The Evercade's a lot lighter than Nintendo's obviously more complex and expensive system, but it's also not some flimsy thing that's been thrown together on the cheap. It's lighter than, say, a Sony PSP, but it's of a comparable size and has a similar in-hand snugness. Nothing bends around the edges, and nothing gives where it shouldn't. Again: a quality piece of kit.

The back of the Evercade, with a cartridge inserted
The back of the Evercade, with a cartridge inserted
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As for the cartridges, each comes boxed in a small plastic case with a full-colour manual (oh boy, you have no idea how much I've missed proper manuals with games), and when they're slipped inside the Evercade, they complete its curves (again, very Game Gear-like). Switch the console on and the menu is simple to navigate - left and right to select the game you want, A or the start button to open it, plus instant-access save/load states via the Menu button.

You get a little information on each title, too: its year of release, number of 'bits' or its platform, and genre. So, if you were to slide over to Earthworm Jim, on the Interplay Collection 1 cartridge, you'd learn it's a 16-bit platformer from 1993. But you already knew that, right?

Look, an actual, real-life game manual, full of actual, real-life words
Look, an actual, real-life game manual, full of actual, real-life words

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If you elect to grab the Evercade's 'premium pack', which costs £79.99/$99.99, you'll get the console with Interplay Collection 1, Namco Museum Collection 1, and Atari Collection 1 (a one-cart 'starter' pack retails at £59.99/$79.99, bundled with the Namco set).

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That adds up to 37 games in total, ranging from the aforementioned super-suited worm and his battles against a psychotic crow, which is collected alongside Boogerman and Clay Fighter, to the properly old-fashioned likes of Crystal Castles, Tempest, Missile Command, Xevious, Pac-Man and Dig Dug. And when I say old-fashioned, I mean classic, obviously - but you've got to be of the right vintage to really get a kick out of such games, in 2020.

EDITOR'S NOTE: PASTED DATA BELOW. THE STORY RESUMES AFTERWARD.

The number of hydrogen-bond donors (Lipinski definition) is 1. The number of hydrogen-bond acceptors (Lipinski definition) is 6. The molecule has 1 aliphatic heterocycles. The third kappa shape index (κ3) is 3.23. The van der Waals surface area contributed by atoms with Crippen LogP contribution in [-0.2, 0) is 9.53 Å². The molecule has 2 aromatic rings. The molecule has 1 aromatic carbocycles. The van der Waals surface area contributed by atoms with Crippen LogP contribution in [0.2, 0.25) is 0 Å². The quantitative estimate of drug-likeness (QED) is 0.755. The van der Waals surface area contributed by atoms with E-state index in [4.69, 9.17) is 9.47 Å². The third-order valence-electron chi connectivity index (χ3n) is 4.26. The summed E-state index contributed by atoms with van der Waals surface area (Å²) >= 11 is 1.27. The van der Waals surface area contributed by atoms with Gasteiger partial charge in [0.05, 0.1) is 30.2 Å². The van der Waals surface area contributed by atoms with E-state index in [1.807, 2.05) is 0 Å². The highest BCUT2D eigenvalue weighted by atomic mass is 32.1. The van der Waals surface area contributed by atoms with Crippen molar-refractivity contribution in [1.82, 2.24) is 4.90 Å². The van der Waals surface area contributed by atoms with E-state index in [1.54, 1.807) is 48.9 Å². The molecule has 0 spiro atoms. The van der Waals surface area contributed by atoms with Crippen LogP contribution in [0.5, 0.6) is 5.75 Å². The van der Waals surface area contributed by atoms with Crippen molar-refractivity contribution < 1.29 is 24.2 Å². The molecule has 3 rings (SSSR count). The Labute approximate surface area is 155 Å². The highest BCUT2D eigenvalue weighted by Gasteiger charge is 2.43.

But not everything on the Evercade is strictly retro. One of the launch cartridges (each of which costs £14.99/$19.99) is a collection of 10 Mega Cat Studios releases, and Mega Cat specialises in publishing old-style video games that are actually very new indeed. On it you'll find the side-scrolling, alien-splatting brawler Coffee Crisis, released in 2017; Tanzer, a Kickstarter-supported run-and-gunner made for the Mega Drive in 2019; another Mega Drive/Genesis original in the shape of Little Medusa, a puzzler from 2018; and Log Jammers, an axe-tossing semi-sports-sim that was made for the NES in 2017.

Another launch release, the Piko Interactive Collection, will be super interesting for anyone with an appetite for the hard-to-find. Its 20 games are all from the folders marked This One Never Came Out Where You Live, This One Lost Its License And Fell Into Limbo, and This One Wasn't Even Finished Until We Decided To Finish It. Piko's specialism is bringing games back from the dead and translating titles that never received English ports - and a lot of what's on this cart is, actually, a little bit brilliant.

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Inside the Piko Interactive Collection
Inside the Piko Interactive Collection

Top Racer is, basically, the Lotus Esprit Turbo Challenge game that I poured so many hours into as a kid, on the Amiga, and to have it back in front of me 30 years later is wild. Water Margin is a wonderful romp of an arcade beat 'em, previously only available in China, up that steals from Capcom's Knights of the Round and SEGA's Streets of Rage - but I'll allow it as it's so much fun. And Legend of the Magic Warrior (aka Brave Battle Saga) is a colourful 16-bit RPG, made for Taiwan's Mega Drive market back in 1996, that's a lot more involving than its somewhat generic title implies. That's just three of 20, and I'm buzzing to dig into some of Piko's other delights.